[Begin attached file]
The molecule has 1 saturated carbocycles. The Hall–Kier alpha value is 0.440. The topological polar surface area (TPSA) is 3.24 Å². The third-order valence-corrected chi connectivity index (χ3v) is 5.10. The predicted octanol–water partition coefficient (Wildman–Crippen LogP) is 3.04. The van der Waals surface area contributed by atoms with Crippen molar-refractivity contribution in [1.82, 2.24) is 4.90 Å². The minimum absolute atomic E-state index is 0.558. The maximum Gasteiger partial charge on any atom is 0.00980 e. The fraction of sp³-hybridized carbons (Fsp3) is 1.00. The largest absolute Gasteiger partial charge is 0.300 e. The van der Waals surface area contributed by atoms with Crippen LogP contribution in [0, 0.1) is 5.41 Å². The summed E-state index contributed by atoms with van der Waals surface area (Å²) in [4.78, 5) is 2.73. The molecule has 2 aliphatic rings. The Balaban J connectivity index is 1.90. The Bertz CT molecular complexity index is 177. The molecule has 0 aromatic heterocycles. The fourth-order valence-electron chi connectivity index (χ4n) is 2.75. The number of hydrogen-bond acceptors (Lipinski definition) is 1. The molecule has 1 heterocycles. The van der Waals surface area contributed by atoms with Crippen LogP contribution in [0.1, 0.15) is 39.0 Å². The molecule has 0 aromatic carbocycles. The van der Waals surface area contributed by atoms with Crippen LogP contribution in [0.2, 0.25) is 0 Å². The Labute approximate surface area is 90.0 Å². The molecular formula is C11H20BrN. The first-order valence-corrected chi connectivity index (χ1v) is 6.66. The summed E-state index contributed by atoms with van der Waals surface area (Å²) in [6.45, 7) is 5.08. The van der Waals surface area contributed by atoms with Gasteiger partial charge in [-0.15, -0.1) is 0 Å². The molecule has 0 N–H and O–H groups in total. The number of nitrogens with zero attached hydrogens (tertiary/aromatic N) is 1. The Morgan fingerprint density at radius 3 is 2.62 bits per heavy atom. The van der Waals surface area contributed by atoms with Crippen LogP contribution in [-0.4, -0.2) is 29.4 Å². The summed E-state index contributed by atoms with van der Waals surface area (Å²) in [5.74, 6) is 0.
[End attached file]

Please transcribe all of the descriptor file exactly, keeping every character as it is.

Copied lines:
The molecule has 1 saturated carbocycles. The Hall–Kier alpha value is 0.440. The topological polar surface area (TPSA) is 3.24 Å². The third-order valence-corrected chi connectivity index (χ3v) is 5.10. The predicted octanol–water partition coefficient (Wildman–Crippen LogP) is 3.04. The van der Waals surface area contributed by atoms with Crippen molar-refractivity contribution in [1.82, 2.24) is 4.90 Å². The minimum absolute atomic E-state index is 0.558. The maximum Gasteiger partial charge on any atom is 0.00980 e. The fraction of sp³-hybridized carbons (Fsp3) is 1.00. The largest absolute Gasteiger partial charge is 0.300 e. The van der Waals surface area contributed by atoms with Crippen LogP contribution in [0, 0.1) is 5.41 Å². The summed E-state index contributed by atoms with van der Waals surface area (Å²) in [4.78, 5) is 2.73. The molecule has 2 aliphatic rings. The Balaban J connectivity index is 1.90. The Bertz CT molecular complexity index is 177. The molecule has 0 aromatic heterocycles. The fourth-order valence-electron chi connectivity index (χ4n) is 2.75. The number of hydrogen-bond acceptors (Lipinski definition) is 1. The molecule has 1 heterocycles. The van der Waals surface area contributed by atoms with Crippen LogP contribution in [0.1, 0.15) is 39.0 Å². The molecule has 0 aromatic carbocycles. The van der Waals surface area contributed by atoms with Crippen LogP contribution in [0.2, 0.25) is 0 Å². The Labute approximate surface area is 90.0 Å². The molecular formula is C11H20BrN. The first-order valence-corrected chi connectivity index (χ1v) is 6.66. The summed E-state index contributed by atoms with van der Waals surface area (Å²) in [6.45, 7) is 5.08. The van der Waals surface area contributed by atoms with Gasteiger partial charge in [-0.15, -0.1) is 0 Å². The molecule has 0 N–H and O–H groups in total. The number of nitrogens with zero attached hydrogens (tertiary/aromatic N) is 1. The Morgan fingerprint density at radius 3 is 2.62 bits per heavy atom. The van der Waals surface area contributed by atoms with Crippen LogP contribution in [-0.4, -0.2) is 29.4 Å². The summed E-state index contributed by atoms with van der Waals surface area (Å²) in [5.74, 6) is 0.